I've recently came across new phishing attack which is using @ symbol to make the URL look legit. It goes like this:

I have an account at totally-legit-site.com and the attacker sets up a phishing site at his IP like Then, he sends me a message at the site, containing link which looks like http://[email protected]/account. This is used to trick the user into thinking this is the link to the legit site.

Clicking this link, however, opens page in my browser (Google Chrome). I tried adding random stuff with @ before random domains and my browser always resolves the page correctly, throwing that stuff with @ away. So if I try to open http://[email protected], I end up at Google's homepage.

This really interests me. I wasn't able to find any information about @ in URLs before domain. How is this called? Is this some obsolete stuff from the early stages of the internet? Are there some webservers that can process this part of URL (being able to modify my nginx instance to return different sites based on this parameter would be cool)?


1 Answer 1


This syntax is used to specify protocol-level authentication details (username, occassionally also password) for connecting to the 'authority'. See for example RFC 3986 section 3.2.1.

When used with HTTP, the credentials are sent in the HTTP Authorization: header; the format depends on the authentication mechanism requested by the server, but most commonly Basic authentication is used with no additional processing. See RFC 7617 or MDN.

Many webservers can verify the credentials against a 'htpasswd' file, LDAP, SQL or other data­bases – e.g. for Nginx see auth_basic or Apache httpd AuthType Basic.

Alternatively, the verification can be done by webapps themselves since it's done through standard HTTP headers and status codes. See for example PHP (But to make this work in Apache you might need to enable CGIPassAuth or use a weird rewrite trick, otherwise it won't forward the Authorization header to the app runtime.)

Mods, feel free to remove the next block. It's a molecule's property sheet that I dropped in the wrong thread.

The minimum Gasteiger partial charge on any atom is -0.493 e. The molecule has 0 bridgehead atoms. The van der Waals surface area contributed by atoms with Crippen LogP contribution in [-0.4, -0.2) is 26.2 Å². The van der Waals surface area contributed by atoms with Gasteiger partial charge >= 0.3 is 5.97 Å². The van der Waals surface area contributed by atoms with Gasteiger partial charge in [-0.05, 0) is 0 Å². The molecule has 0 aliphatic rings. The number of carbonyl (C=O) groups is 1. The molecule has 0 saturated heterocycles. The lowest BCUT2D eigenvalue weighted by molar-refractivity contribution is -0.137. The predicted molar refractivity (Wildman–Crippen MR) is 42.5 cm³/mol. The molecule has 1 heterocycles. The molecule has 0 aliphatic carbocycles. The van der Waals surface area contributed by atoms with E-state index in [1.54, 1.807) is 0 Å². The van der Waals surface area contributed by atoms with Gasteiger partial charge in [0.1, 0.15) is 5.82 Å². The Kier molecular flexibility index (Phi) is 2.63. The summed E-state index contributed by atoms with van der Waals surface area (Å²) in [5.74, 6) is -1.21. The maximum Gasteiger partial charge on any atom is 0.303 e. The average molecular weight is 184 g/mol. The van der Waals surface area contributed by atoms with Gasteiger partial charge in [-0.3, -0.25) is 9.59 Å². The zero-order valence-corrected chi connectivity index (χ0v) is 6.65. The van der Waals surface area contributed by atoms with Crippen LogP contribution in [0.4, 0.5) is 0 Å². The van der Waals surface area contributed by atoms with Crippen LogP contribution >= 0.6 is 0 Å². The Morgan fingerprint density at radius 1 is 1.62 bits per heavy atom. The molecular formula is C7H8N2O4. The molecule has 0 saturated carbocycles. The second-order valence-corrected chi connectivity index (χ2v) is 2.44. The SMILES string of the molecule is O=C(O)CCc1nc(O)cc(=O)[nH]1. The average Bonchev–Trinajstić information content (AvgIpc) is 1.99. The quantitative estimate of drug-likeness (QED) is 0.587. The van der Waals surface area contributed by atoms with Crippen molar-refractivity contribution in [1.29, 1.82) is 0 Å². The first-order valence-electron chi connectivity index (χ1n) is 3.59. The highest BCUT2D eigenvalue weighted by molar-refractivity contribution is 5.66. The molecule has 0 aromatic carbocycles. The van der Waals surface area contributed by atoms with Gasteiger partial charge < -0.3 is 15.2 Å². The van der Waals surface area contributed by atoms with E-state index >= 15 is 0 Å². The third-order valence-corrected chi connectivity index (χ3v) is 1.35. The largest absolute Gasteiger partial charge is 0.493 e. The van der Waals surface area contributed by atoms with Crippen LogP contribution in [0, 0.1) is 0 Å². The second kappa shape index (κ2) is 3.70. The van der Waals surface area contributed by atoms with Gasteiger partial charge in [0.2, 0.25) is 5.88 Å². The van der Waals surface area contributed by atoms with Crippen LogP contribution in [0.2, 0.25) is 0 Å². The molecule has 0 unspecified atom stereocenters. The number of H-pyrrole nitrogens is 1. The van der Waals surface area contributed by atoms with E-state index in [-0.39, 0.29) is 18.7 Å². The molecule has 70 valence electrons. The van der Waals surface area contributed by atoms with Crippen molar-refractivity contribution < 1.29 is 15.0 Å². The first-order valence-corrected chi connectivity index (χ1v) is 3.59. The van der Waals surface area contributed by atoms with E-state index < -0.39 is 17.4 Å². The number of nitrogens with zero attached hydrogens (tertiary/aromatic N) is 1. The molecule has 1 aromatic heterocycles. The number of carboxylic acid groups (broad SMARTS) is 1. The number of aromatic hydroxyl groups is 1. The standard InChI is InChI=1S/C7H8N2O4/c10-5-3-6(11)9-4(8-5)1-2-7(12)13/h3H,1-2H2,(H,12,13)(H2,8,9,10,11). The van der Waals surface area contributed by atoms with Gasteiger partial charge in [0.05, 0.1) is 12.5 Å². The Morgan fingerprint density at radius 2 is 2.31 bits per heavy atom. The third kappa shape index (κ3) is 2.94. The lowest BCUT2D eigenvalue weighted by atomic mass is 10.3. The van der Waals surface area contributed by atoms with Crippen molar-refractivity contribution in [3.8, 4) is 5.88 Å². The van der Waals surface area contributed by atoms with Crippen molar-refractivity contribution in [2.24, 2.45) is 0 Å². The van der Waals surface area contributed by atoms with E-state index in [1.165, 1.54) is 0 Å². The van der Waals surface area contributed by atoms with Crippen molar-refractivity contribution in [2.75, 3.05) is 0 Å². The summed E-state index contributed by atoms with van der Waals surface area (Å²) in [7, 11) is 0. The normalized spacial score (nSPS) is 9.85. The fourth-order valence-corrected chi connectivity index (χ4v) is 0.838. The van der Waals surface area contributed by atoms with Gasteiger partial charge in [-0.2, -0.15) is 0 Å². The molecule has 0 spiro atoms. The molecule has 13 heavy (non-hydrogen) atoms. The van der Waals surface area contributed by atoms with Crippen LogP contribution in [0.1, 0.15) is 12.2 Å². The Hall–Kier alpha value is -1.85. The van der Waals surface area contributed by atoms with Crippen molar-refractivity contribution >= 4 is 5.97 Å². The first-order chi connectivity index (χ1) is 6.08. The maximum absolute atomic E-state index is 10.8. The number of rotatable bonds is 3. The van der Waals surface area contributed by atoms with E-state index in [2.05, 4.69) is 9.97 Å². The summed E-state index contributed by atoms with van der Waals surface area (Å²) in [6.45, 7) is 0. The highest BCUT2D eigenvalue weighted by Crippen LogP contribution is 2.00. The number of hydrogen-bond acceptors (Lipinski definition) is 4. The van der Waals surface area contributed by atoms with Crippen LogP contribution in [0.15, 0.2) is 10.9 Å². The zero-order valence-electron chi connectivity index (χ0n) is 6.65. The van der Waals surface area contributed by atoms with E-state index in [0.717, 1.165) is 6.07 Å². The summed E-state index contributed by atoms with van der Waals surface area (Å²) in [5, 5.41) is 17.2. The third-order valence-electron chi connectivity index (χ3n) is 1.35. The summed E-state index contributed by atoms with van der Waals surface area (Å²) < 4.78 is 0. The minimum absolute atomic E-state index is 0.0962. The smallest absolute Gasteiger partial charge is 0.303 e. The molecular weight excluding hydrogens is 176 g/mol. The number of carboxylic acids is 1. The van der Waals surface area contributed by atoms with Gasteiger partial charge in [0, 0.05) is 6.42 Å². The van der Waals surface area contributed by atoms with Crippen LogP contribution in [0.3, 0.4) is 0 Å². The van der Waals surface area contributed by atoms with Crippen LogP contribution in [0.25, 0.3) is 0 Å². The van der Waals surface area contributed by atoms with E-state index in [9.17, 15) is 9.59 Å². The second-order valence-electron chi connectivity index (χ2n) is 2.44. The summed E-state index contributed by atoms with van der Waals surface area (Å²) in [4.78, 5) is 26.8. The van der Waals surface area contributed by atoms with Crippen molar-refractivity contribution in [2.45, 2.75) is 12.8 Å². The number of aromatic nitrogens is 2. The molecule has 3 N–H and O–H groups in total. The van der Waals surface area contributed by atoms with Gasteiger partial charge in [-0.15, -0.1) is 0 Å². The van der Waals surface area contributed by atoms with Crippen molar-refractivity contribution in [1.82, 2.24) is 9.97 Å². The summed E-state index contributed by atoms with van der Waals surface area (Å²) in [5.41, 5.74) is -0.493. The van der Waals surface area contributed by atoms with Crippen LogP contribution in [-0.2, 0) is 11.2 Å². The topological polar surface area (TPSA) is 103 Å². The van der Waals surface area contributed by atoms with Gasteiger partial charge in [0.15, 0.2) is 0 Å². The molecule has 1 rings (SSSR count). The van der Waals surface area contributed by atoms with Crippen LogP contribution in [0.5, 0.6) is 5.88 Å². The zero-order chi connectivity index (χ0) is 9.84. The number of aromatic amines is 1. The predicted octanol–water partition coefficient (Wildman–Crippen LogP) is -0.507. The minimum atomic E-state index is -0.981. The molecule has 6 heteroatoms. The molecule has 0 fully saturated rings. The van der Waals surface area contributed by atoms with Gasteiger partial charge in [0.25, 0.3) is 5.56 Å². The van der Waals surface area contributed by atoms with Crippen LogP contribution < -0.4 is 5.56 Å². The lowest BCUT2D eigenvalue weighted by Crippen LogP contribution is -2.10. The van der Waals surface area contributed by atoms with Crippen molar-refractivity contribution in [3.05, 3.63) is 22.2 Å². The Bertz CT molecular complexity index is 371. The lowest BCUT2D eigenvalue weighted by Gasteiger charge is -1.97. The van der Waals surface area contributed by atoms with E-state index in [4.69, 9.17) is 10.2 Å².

Built-in HTTP authentication is commonly used for APIs and other automated requests, since it needs no user interaction, doesn't require storing cookies or other state, and doesn't require knowing how to format the "login" POST request (which you'd need for <form>-based auth).

This is also exactly the same authentication method as used by these prompts:

Screenshot of Google Chrome showing the HTTP authentication prompt Screenshot of Firefox doing the same Screenshot of Internet Explorer showing the Windows built-in prompt

The same syntax also applies to FTP and many other protocols which use a URL and support authentication – in all cases, that protocol's built-in mechanism is used.

The attack here works because HTTP authentication is optional and in most cases the extra HTTP header is simply ignored by the webserver and the webapp. And vice versa, browsers don't know whether the server will ask for authentication until after a request is sent.

However, the attack isn't new at all – it's been around since at least early 2000s. (In fact, at some point browsers did start checking, by first making a request without auth to see whether the server will reply with 401 or not. If the server does not request authentication, Chrome will hide the username from the address bar to make the real domain more obvious, and Firefox will actually warn that "This may be an attempt to trick you.")

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